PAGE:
In Latynina’s view, the siloviki (security and law enforcement people) who run the country are very much afraid that Putin will step down, to be replaced by “the wrong kind of successor, who would cut them loose because he isn’t getting a piece of the action.” But the only way Putin could remain in power is if something truly terrible happens, “such as a major terrorist attack committed by neo-Nazis – so that Putin would have to say that he’s staying on to save Russia from radical nationalism.” Latynina’s conclusion: “A pre-terrorist situation has taken shape in Russia.”

According to, the Kremlin could use the Neva Express incident in the Duma election campaign. Some politicians approached by suggest that this bombing may be part of some plan to shape an image of the enemy in the lead-up to elections. Radical Russian nationalists could be cast as the enemy. This theory would be supported if police release identikit images of Slavic-looking men in their search for suspects.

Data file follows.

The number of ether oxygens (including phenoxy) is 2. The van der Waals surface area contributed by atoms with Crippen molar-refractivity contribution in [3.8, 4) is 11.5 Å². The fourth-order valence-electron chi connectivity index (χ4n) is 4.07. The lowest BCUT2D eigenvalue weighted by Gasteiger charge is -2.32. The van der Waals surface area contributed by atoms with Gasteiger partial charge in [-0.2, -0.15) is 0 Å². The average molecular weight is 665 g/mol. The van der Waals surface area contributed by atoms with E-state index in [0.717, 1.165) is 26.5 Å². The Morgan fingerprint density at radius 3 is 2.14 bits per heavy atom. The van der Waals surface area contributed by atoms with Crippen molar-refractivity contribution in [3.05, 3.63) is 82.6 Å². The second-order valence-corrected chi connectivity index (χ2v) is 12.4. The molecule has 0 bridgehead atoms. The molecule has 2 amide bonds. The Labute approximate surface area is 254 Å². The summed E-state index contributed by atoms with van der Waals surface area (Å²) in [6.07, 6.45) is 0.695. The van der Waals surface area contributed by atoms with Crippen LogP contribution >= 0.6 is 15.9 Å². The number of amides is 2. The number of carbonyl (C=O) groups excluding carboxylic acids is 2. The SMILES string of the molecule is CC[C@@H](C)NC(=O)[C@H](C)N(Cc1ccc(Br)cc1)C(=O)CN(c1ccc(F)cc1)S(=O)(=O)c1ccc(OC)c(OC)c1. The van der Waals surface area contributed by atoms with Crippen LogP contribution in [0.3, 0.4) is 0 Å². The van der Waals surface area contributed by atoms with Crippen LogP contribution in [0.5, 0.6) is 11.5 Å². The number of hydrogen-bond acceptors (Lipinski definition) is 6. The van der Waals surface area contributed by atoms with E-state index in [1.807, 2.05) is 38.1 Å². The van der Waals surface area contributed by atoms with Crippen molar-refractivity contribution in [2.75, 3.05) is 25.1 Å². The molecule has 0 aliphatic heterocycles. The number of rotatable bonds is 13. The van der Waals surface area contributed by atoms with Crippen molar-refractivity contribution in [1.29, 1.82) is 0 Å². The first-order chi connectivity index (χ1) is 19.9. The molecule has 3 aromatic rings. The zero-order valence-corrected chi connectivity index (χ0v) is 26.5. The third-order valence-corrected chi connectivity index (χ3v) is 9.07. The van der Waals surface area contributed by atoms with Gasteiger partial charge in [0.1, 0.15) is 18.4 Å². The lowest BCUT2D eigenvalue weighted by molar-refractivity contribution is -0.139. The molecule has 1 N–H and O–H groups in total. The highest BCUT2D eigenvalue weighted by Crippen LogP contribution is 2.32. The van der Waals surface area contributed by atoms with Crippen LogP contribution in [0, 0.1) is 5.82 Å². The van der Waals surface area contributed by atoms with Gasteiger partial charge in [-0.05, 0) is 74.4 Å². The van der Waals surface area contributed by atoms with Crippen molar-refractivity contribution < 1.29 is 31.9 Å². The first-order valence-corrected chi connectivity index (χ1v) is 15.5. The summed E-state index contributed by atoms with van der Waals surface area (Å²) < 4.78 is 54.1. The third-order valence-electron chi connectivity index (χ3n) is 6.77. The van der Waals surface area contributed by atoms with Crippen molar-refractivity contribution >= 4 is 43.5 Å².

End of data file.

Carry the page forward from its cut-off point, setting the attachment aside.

Duma member Viktor Alksnis agrees: “I am very apprehenisive about this act of terror being linked to the forthcoming elections. It seems like the authorities are attempting to create an image of the enemy – the Russian nationalist. The election campaign will be based on fighting that image.” Alksnis told that we may soon see some radical nationalists arrested.

Duma member Oksana Dmitrieva (Just Russia) maintains that the Neva Express incident won’t have any political consequences: “The terrorists have become more active with the aim of demonstrating that Russia is unstable in the lead-up to the elections – but their attempts are unlikely to succeed. I don’t think the authorities will take advantage of these events.” rejects the idea that the train derailment was part of a larger Kremlin plan. According to, such events indicate that the carefully-designed script for the elections could easily be disrupted by substantial and unexpected events. “Fear of terrorists could drive undecided voters into United Russia’s embrace,” or have the reverse effect – encouraging voters to seek politicians who are more convincing and relevant. Although the full consequences cannot be calculated at this stage, it’s practically obvious that such issues can hardly be anticipated in the election script.”